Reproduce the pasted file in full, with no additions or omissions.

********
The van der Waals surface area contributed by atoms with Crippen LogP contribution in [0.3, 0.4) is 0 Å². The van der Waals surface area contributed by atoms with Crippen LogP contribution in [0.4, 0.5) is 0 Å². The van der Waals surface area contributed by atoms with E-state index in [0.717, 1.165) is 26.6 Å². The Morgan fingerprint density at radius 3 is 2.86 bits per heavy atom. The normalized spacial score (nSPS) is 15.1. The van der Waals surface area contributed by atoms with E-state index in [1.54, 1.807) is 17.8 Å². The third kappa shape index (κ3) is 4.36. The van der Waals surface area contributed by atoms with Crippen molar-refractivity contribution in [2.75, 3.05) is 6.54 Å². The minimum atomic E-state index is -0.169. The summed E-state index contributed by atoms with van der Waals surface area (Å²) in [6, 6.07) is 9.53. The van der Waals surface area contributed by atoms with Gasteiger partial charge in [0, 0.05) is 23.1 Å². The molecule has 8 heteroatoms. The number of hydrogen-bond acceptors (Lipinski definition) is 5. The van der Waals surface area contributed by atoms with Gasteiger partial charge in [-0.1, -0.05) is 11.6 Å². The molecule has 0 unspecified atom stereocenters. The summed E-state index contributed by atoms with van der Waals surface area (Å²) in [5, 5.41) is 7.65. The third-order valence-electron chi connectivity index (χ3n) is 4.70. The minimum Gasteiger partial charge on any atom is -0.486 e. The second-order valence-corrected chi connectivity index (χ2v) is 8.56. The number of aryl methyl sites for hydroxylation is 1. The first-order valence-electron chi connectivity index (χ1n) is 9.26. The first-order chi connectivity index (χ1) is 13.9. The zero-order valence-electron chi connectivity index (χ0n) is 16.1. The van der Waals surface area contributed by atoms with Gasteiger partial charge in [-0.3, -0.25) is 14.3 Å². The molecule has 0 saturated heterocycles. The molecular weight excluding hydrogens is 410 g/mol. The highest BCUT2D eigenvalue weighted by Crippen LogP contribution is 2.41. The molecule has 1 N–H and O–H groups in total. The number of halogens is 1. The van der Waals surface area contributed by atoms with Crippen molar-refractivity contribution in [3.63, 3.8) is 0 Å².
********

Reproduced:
The van der Waals surface area contributed by atoms with Crippen LogP contribution in [0.3, 0.4) is 0 Å². The van der Waals surface area contributed by atoms with Crippen LogP contribution in [0.4, 0.5) is 0 Å². The van der Waals surface area contributed by atoms with E-state index in [0.717, 1.165) is 26.6 Å². The Morgan fingerprint density at radius 3 is 2.86 bits per heavy atom. The normalized spacial score (nSPS) is 15.1. The van der Waals surface area contributed by atoms with E-state index in [1.54, 1.807) is 17.8 Å². The third kappa shape index (κ3) is 4.36. The van der Waals surface area contributed by atoms with Crippen molar-refractivity contribution in [2.75, 3.05) is 6.54 Å². The minimum atomic E-state index is -0.169. The summed E-state index contributed by atoms with van der Waals surface area (Å²) in [6, 6.07) is 9.53. The van der Waals surface area contributed by atoms with Gasteiger partial charge in [0, 0.05) is 23.1 Å². The molecule has 8 heteroatoms. The number of hydrogen-bond acceptors (Lipinski definition) is 5. The van der Waals surface area contributed by atoms with Gasteiger partial charge in [-0.1, -0.05) is 11.6 Å². The molecule has 0 unspecified atom stereocenters. The summed E-state index contributed by atoms with van der Waals surface area (Å²) in [5, 5.41) is 7.65. The third-order valence-electron chi connectivity index (χ3n) is 4.70. The minimum Gasteiger partial charge on any atom is -0.486 e. The second-order valence-corrected chi connectivity index (χ2v) is 8.56. The number of aryl methyl sites for hydroxylation is 1. The first-order valence-electron chi connectivity index (χ1n) is 9.26. The first-order chi connectivity index (χ1) is 13.9. The zero-order valence-electron chi connectivity index (χ0n) is 16.1. The van der Waals surface area contributed by atoms with Gasteiger partial charge in [-0.3, -0.25) is 14.3 Å². The molecule has 0 saturated heterocycles. The molecular weight excluding hydrogens is 410 g/mol. The highest BCUT2D eigenvalue weighted by Crippen LogP contribution is 2.41. The molecule has 1 N–H and O–H groups in total. The number of halogens is 1. The van der Waals surface area contributed by atoms with Crippen molar-refractivity contribution in [3.63, 3.8) is 0 Å².